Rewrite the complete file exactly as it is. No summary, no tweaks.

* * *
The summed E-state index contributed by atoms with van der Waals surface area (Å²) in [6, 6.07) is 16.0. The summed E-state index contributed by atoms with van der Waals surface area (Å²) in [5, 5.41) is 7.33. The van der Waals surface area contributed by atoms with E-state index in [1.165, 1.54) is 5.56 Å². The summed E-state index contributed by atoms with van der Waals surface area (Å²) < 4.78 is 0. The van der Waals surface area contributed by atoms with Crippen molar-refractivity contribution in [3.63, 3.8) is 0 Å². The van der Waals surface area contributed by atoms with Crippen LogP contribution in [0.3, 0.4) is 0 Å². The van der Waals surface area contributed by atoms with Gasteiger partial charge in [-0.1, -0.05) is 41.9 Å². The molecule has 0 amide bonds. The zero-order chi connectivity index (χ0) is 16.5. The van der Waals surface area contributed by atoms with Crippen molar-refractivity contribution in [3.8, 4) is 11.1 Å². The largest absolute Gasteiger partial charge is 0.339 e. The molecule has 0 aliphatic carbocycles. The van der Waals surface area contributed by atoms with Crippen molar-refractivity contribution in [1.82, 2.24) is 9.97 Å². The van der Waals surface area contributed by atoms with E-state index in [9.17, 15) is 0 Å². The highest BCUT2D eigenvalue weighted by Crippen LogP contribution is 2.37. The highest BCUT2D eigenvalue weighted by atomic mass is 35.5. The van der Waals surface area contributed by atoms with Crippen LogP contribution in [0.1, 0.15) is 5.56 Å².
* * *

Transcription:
The summed E-state index contributed by atoms with van der Waals surface area (Å²) in [6, 6.07) is 16.0. The summed E-state index contributed by atoms with van der Waals surface area (Å²) in [5, 5.41) is 7.33. The van der Waals surface area contributed by atoms with E-state index in [1.165, 1.54) is 5.56 Å². The summed E-state index contributed by atoms with van der Waals surface area (Å²) < 4.78 is 0. The van der Waals surface area contributed by atoms with Crippen molar-refractivity contribution in [3.63, 3.8) is 0 Å². The van der Waals surface area contributed by atoms with Crippen LogP contribution in [0.3, 0.4) is 0 Å². The van der Waals surface area contributed by atoms with Gasteiger partial charge in [-0.1, -0.05) is 41.9 Å². The molecule has 0 amide bonds. The zero-order chi connectivity index (χ0) is 16.5. The van der Waals surface area contributed by atoms with Crippen molar-refractivity contribution in [3.8, 4) is 11.1 Å². The largest absolute Gasteiger partial charge is 0.339 e. The molecule has 0 aliphatic carbocycles. The van der Waals surface area contributed by atoms with Crippen molar-refractivity contribution in [1.82, 2.24) is 9.97 Å². The van der Waals surface area contributed by atoms with E-state index in [9.17, 15) is 0 Å². The highest BCUT2D eigenvalue weighted by Crippen LogP contribution is 2.37. The highest BCUT2D eigenvalue weighted by atomic mass is 35.5. The van der Waals surface area contributed by atoms with Crippen LogP contribution in [0.1, 0.15) is 5.56 Å².